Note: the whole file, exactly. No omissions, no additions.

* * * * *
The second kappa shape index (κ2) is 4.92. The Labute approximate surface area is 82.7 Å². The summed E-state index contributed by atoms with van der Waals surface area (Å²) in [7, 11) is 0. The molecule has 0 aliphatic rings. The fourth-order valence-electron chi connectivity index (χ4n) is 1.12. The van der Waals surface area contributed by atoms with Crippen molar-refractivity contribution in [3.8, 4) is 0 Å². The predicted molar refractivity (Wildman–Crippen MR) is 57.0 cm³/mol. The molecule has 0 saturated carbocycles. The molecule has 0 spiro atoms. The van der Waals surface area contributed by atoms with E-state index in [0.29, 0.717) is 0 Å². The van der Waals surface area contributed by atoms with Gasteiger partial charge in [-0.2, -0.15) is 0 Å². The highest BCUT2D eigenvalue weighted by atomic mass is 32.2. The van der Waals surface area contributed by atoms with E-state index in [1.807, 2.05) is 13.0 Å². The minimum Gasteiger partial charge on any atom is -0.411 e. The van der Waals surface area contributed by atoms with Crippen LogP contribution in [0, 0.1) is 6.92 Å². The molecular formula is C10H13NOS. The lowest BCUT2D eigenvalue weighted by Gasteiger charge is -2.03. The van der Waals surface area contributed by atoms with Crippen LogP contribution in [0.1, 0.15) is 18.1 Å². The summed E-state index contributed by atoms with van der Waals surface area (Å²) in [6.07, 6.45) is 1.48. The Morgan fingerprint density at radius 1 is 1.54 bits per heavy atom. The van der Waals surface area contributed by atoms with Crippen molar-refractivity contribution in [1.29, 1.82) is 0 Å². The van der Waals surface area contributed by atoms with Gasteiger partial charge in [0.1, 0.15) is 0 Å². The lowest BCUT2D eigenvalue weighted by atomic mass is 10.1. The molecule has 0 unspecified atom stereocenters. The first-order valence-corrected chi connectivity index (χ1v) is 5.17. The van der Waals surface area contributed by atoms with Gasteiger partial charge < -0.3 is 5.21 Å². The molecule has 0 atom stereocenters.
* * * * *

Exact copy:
The second kappa shape index (κ2) is 4.92. The Labute approximate surface area is 82.7 Å². The summed E-state index contributed by atoms with van der Waals surface area (Å²) in [7, 11) is 0. The molecule has 0 aliphatic rings. The fourth-order valence-electron chi connectivity index (χ4n) is 1.12. The van der Waals surface area contributed by atoms with Crippen molar-refractivity contribution in [3.8, 4) is 0 Å². The predicted molar refractivity (Wildman–Crippen MR) is 57.0 cm³/mol. The molecule has 0 saturated carbocycles. The molecule has 0 spiro atoms. The van der Waals surface area contributed by atoms with E-state index in [0.29, 0.717) is 0 Å². The van der Waals surface area contributed by atoms with Gasteiger partial charge in [-0.2, -0.15) is 0 Å². The highest BCUT2D eigenvalue weighted by atomic mass is 32.2. The van der Waals surface area contributed by atoms with E-state index in [1.807, 2.05) is 13.0 Å². The minimum Gasteiger partial charge on any atom is -0.411 e. The van der Waals surface area contributed by atoms with Crippen LogP contribution in [0, 0.1) is 6.92 Å². The molecular formula is C10H13NOS. The lowest BCUT2D eigenvalue weighted by Gasteiger charge is -2.03. The van der Waals surface area contributed by atoms with Crippen LogP contribution in [0.1, 0.15) is 18.1 Å². The summed E-state index contributed by atoms with van der Waals surface area (Å²) in [6.07, 6.45) is 1.48. The Morgan fingerprint density at radius 1 is 1.54 bits per heavy atom. The van der Waals surface area contributed by atoms with Crippen molar-refractivity contribution in [1.29, 1.82) is 0 Å². The van der Waals surface area contributed by atoms with Gasteiger partial charge in [0.1, 0.15) is 0 Å². The lowest BCUT2D eigenvalue weighted by atomic mass is 10.1. The molecule has 0 unspecified atom stereocenters. The first-order valence-corrected chi connectivity index (χ1v) is 5.17. The van der Waals surface area contributed by atoms with Gasteiger partial charge < -0.3 is 5.21 Å². The molecule has 0 atom stereocenters.